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Original Issue

The Wisdom of a Maverick

For an NFL owner looking to make his mark, Al Davis was a mentor and a friend

For years Al Davis sought out the NFL's new owners to form alliances or just to find out what made them tick. One such relationship began at the league meetings at Palm Springs, Calif., in 1989, when Davis met Jerry Jones, who had recently purchased the Cowboys. It was the beginning of a 22-year bond that grew to be a close friendship.

Al Davis could be charming. I can't tell you how many times he'd call my house and my wife, Gene, would answer, and they would talk for 20, 30 minutes. She always appreciated what he had to say about the tremendous adjustment from being a regular family to being so scrutinized in the public, and how the family should deal with the criticism. Then he and I would talk for a solid hour, two or three times a month. Nighttime, weekends—it didn't matter with Al. In all those hours and hours of conversations, Al gave me a Harvard Business School degree in pro football. It's something I could never repay.

I'll always owe Al for his football lessons—about players, about what it takes to win. After our first year, Michael Irvin was hurt and was falling down our depth chart. We didn't know if we had anything great in him. Al called one day and said, "Jerry, you've got to start him and let him play. He's the one guy you've got right now who knows where the end zone is. I don't think you want to go down the road without him." Of course Michael went on to be a Hall of Famer.

Al would critique our team like an independent scout. You could tell he studied us. When Troy Aikman and Emmitt Smith were getting near the end of their careers, he told me, "You better pay attention, Jerry. The defenses are trying to collapse the middle of the pocket on Troy because he can't move as well as he used to, and Emmitt can't get outside anymore. The league knows it, believe me." He was telling me what other scouts were saying about our team.

That kind of loyalty was vital to him. When we played the 49ers in the playoffs in San Francisco one year, he called me the morning of the game and said the field was going to be in bad shape because of rain. He said he'd have long cleats delivered to our locker room if we wanted them. We already had the long cleats, so we didn't need them, but for him to think of that on the morning of the game shows the kind of friendship we'd developed. He knew the greatest gift he could give me was something to help my football team win.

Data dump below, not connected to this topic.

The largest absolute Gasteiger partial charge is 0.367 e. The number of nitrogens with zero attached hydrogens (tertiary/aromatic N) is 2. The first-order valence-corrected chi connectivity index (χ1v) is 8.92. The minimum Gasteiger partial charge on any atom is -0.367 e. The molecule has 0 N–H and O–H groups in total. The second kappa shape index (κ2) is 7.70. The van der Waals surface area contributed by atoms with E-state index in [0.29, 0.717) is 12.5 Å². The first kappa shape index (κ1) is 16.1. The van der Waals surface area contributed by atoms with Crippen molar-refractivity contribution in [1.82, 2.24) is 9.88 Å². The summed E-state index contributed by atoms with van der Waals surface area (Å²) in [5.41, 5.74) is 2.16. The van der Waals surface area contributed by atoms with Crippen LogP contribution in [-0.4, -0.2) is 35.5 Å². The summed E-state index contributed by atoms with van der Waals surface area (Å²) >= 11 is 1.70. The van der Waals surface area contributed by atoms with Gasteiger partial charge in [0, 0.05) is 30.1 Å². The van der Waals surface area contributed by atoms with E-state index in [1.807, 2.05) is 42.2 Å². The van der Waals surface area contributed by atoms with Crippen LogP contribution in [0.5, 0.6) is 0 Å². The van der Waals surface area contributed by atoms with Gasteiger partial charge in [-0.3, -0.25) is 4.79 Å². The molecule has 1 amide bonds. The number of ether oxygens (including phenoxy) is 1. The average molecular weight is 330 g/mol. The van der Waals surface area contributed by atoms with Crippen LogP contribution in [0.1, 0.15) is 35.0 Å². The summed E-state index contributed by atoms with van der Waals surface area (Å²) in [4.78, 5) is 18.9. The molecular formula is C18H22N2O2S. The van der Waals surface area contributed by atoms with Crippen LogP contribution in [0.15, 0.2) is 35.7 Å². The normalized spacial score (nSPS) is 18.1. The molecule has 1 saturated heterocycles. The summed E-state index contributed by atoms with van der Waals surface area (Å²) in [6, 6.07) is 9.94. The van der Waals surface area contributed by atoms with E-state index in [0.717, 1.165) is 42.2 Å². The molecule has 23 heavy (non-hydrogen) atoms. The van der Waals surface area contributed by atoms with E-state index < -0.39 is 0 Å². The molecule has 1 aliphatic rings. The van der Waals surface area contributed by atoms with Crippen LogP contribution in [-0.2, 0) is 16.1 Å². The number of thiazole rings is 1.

In 1992 we were talking to the 49ers about making a trade for defensive end Charles Haley. The Niners told us there was another team interested, and I knew how much Al loved Haley, so I figured it was the Raiders. Al and I never talked about it. But when I completed the trade for Haley, the first call I received was from Al. He said, "You've just won the Super Bowl, Jerry. That's what you were missing—pressure on the quarterback." And that year Haley was very big for us, and we beat Buffalo 52--17 to win the Super Bowl. So many times Al would tell me something like that, and most often it turned out to be fact.

But there was a toughness, an independence, about Al that was important for me to see too. I watched how he could stand alone against the rest of the league when he felt he had to, and those lessons became important to me in 1995, when we struck out on our own to sell a stadium sponsorship to Nike; the league at the time had a national apparel and shoe deal with Reebok. The league sued me, but I felt strongly that we were right, and I stuck to my guns. I could do that because I'd seen Al do it. Those were lonely days for me. I was cast aside by the other owners, but Al gave me support that I'll never forget—psychological support. He taught me it was possible to go against your partners if it was something you believed in, and if you believed it would enhance not only your team but every team in the league. From then on I stuck up for Al in the league meetings. I didn't mind being one of the only ones on his side on a lot of issues. He'd been there for me. You think it's any surprise nine of his former players and coaches asked him to speak for them at the Pro Football Hall of Fame?

It's sad, Al leaving us now, for a lot of reasons. After so many frustrating years, the Raiders are showing signs of being the kind of team he loved to build. Exciting football, lots of big plays, players with personalities. Al was always kind of a film director. He wanted to win, but he also wanted to make it fun—he wanted to make a good movie. That was important to me when I bought the Cowboys in 1989. I always wanted to know that what we were doing was important, really important ... worth striving for excellence every day you wake up. Al set a great example. Though I'll miss him deeply, that's a pretty good legacy to leave.



SUMMIT TALKS Davis provided Jones (left) tips on everything from personnel moves to business matters.